Case 2. This 51-year old male had four prior lines of therapy and was IMiD and daratumumab refractory. He had a history of laser ocular surgery and had a normal baseline eye examination. He completed 16 doses of belamaf monotherapy, achieving stringent CR (sCR) with resolution of extramedullary disease. This response was maintained after 34.4 months follow-up with a TFI of 20.0 months. Following two doses of belamaf he developed GIII corneal events (blurring of vision, dry eye) requiring increased frequency of dexamethasone eye drops (4 hourly), PF lubricant eye drops and interruption of belamaf dosing. Dose 3 was delayed by 50 days and reduced by 25% (2.55 mg/kg). Corneal events subsequently remained at <GII. He developed raised intra-ocular pressure, which responded to a topical pressure lowering agent and tapering of steroid eye drops. A further 25% dose reduction from original dose (1.7 mg/kg) was required due to asymptomatic GIII gamma-glutamyl transferase (GGT) elevation. Corneal events fully resolved 6.8 months following the last dose. Secondary cataracts were identified and surgically extracted.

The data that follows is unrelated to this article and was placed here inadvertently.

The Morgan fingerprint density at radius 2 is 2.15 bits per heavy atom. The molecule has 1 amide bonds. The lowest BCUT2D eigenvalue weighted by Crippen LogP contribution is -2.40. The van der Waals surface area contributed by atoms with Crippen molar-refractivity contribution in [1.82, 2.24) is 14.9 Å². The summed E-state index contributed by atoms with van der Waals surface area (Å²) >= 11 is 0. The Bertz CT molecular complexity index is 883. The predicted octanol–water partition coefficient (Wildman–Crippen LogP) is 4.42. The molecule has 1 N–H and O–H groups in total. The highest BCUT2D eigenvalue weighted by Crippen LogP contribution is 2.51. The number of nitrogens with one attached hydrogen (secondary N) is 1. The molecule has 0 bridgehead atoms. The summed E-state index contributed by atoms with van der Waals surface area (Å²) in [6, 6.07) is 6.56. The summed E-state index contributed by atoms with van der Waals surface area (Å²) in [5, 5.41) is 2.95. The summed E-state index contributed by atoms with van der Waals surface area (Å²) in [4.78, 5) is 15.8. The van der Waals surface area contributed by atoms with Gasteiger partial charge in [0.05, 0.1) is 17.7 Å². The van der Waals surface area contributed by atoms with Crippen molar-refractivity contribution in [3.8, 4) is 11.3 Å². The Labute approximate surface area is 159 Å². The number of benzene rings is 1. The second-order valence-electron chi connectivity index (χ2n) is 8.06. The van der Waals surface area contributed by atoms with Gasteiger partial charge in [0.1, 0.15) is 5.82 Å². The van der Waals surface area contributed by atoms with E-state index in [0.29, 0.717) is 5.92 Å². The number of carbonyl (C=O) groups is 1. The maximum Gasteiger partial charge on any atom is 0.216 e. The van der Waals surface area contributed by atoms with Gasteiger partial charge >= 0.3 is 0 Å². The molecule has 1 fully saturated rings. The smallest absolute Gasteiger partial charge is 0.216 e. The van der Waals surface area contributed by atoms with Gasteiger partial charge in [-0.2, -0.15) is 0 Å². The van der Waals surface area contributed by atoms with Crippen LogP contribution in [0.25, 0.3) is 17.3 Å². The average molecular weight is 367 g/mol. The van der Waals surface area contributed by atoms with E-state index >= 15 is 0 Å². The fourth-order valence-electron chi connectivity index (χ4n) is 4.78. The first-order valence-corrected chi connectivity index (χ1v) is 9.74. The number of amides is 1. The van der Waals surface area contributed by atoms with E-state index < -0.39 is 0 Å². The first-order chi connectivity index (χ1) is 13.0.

Case 3. This 57-year old female with 1q amplification and t(11;14) translocation received six prior lines, was IMiD refractory and had multiple co-morbidities (Arnold Chiari malformation with cerebellar tonsillar descent, pharyngeal dysphagia, diabetes and bronchiectasis) with poor tolerance to prior therapies. She had a history of dry eyes and narrow anterior chamber bilaterally by slit lamp examination at baseline. She completed 12 doses of belamaf and achieved sCR; but stopped due to a persistent cough, which aggravated cerebellar herniation. The sCR was maintained with a TFI of 20.8 months. She developed GII corneal events (blurring of vision, dry eye) following dose one, managed by a prolonged duration of dexamethasone eye drops and PF lubricant eye drops. Belamaf was delayed by 30 days until improvement to GI. She received subsequent doses at 25% reduction (2.5 mg/kg); however, developed GII corneal events after dose 5 requiring a further delay and a 25% dose reduction (to 1.7 mg/kg). She developed raised intra-ocular pressure and was managed with topical pressure lowering agents. Six dose interruptions were required due to recurrent chest infections and corneal events. Monthly prophylactic intravenous immunoglobulin was commenced due to progressive hypogammagloulinaemia. Corneal events fully resolved 3.3 months following the last dose.